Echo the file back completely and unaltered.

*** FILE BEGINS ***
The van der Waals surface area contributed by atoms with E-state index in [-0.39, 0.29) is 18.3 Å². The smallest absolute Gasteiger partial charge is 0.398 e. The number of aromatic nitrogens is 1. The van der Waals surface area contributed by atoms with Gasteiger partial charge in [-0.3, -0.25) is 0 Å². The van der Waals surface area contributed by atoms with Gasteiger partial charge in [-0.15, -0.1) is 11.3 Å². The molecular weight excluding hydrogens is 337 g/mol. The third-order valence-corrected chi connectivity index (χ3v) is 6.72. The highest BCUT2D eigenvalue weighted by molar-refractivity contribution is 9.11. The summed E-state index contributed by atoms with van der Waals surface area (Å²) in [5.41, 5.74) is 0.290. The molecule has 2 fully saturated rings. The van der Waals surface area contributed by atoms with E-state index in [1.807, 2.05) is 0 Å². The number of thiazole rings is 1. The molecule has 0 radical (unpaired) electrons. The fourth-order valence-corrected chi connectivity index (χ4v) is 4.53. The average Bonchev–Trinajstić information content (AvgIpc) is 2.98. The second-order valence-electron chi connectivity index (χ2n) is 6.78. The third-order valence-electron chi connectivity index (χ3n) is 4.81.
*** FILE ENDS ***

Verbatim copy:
The van der Waals surface area contributed by atoms with E-state index in [-0.39, 0.29) is 18.3 Å². The smallest absolute Gasteiger partial charge is 0.398 e. The number of aromatic nitrogens is 1. The van der Waals surface area contributed by atoms with Gasteiger partial charge in [-0.3, -0.25) is 0 Å². The van der Waals surface area contributed by atoms with Gasteiger partial charge in [-0.15, -0.1) is 11.3 Å². The molecular weight excluding hydrogens is 337 g/mol. The third-order valence-corrected chi connectivity index (χ3v) is 6.72. The highest BCUT2D eigenvalue weighted by molar-refractivity contribution is 9.11. The summed E-state index contributed by atoms with van der Waals surface area (Å²) in [5.41, 5.74) is 0.290. The molecule has 2 fully saturated rings. The van der Waals surface area contributed by atoms with E-state index in [1.807, 2.05) is 0 Å². The number of thiazole rings is 1. The molecule has 0 radical (unpaired) electrons. The fourth-order valence-corrected chi connectivity index (χ4v) is 4.53. The average Bonchev–Trinajstić information content (AvgIpc) is 2.98. The second-order valence-electron chi connectivity index (χ2n) is 6.78. The third-order valence-electron chi connectivity index (χ3n) is 4.81.